Do we favor increasingly rapid development and implementation (not exclusive of other important actions of course), or do we argue for some rationally motivated slowing and adjustment process — was this actually implied by the quotes by the notables; I’m not certain?

    I think Scott’s and Alex’s view seems to be that, in view of all the facts and circumstances in the world, no such slowing is desirable. I tend to agree.

    My main point, however, was that desirable or not, I did not think such a thing, however well and rationally motivated, was actually feasible.

    I just don’t see how that could be accomplished.

  34. Vadim P. Says:

    Scientific advancement could be intentionally slowed by removing the environment that allows it to flourish. Society could entirely ban research and education, or at least deprioritize them by not teaching the foundations in primary school (sure, it’s bad now in that regard, but it could be much worse). If we really put our minds to it, we might even be able to plunge ourselves into another Dark Age. At the risk of this sounding like an understatement, I should say that the cost of this would outweigh the benefit.

  35. mike Says:

    Vadim,

    Of course, I agree that we could stop it all any number of ways — all bad. I just don’t think we can plan and choose what to develop and implement and expect to continue to make meaningful progress of the kind we have, and to the degree necessary to solve the problems we will inevitably face. I agree that we need to expand the environment that allows scientific advancement to flourish — and then deal with whatever problems may come along with that as they arise.

  36. John Sidles Says:

    Mike, your post asked for a binary strategic decision (“yes, push Telex” or “no, deliberately slow progress”) to what the post asserts is “the central and clearest question.” But it’s not self-evident (to me) that the question is binary, or clear, or even central. And more broadly, confining one’s attention to questions that are “binary, clear, and central” can sometimes be a big mistake.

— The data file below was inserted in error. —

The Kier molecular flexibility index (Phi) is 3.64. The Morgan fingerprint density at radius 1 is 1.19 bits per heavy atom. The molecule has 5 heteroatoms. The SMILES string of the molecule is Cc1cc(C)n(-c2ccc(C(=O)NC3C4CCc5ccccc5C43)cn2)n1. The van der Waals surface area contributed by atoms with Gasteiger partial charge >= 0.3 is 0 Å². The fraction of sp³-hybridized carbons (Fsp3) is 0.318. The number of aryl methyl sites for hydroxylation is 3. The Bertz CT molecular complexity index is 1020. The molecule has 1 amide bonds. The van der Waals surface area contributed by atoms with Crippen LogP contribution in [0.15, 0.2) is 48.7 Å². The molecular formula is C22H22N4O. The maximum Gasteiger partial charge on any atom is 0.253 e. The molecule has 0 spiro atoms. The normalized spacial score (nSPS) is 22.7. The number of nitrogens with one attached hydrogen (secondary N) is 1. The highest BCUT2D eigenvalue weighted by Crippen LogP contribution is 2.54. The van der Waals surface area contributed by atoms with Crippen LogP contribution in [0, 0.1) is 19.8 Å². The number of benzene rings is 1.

Of course, this is a familiar conundrum in complexity theory. For example, is P=NP? It can reasonably be argued that the answer may not be binary (PvNP may be undecidable), and it can reasonably be conjectured that PvNP might be reformulated to make it decidable (e.g. per Hartmanis, by requiring certificates of membership), and therefore we may reasonably view the PvNP question as possibly being not central to complexity theory.

    This is a familiar conundrum in quantum information theory too. As Scott’s header asserts: “Quantum computers […] can be simulated classically with exponential slowdown.” When we parse this assertion carefully, we realize that it is logically consistent with “Sufficiently noisy quantum processes, including noisy quantum computers can be simulated classically with polynomial resources.” There is strong evidence that both QIT assertions are true, but which one is more “central and clear”? Since the two assertions are comparably useful and interesting, perhaps neither is more central and clear than the other, and so we there is no need make a binary judgment of which is more central to QIT.

    Similarly, with specific regard to Telex, it might be possible for individuals to advance the same social goals as Telex (namely the open dispersion of ideas), via the non-adversarial strategy of simply quoting ideas such as those in Hayek’s Theory of Complex Phenomena:

    Man has been impelled to scientific inquiry by wonder and by need. Of these wonder has been incomparably more fertile. […] [Therefore] the prejudice that in order to be scientific one must produce laws may yet prove to be one of the most harmful of methodological preconceptions.

    In this regard, I will nominate Gil Kalai’s many wonderful posts to Math Overflow, for example his “A Book You Would Like to Write,” as having already exerted, via the gentle non-adversarial and non-coercive dissemination of ideas on open public forums, a cumulatively mind-opening influence comparable to any that might be achieved via purely technical fixes. And for this, none of us require state permission, or any resource other than our own commitment.

  37. Buzz Cogs Says:

    Awesome. To me it’s a no-brainer to help people have an uncensored internet. It doesn’t matter if one government isn’t “as bad” as the other!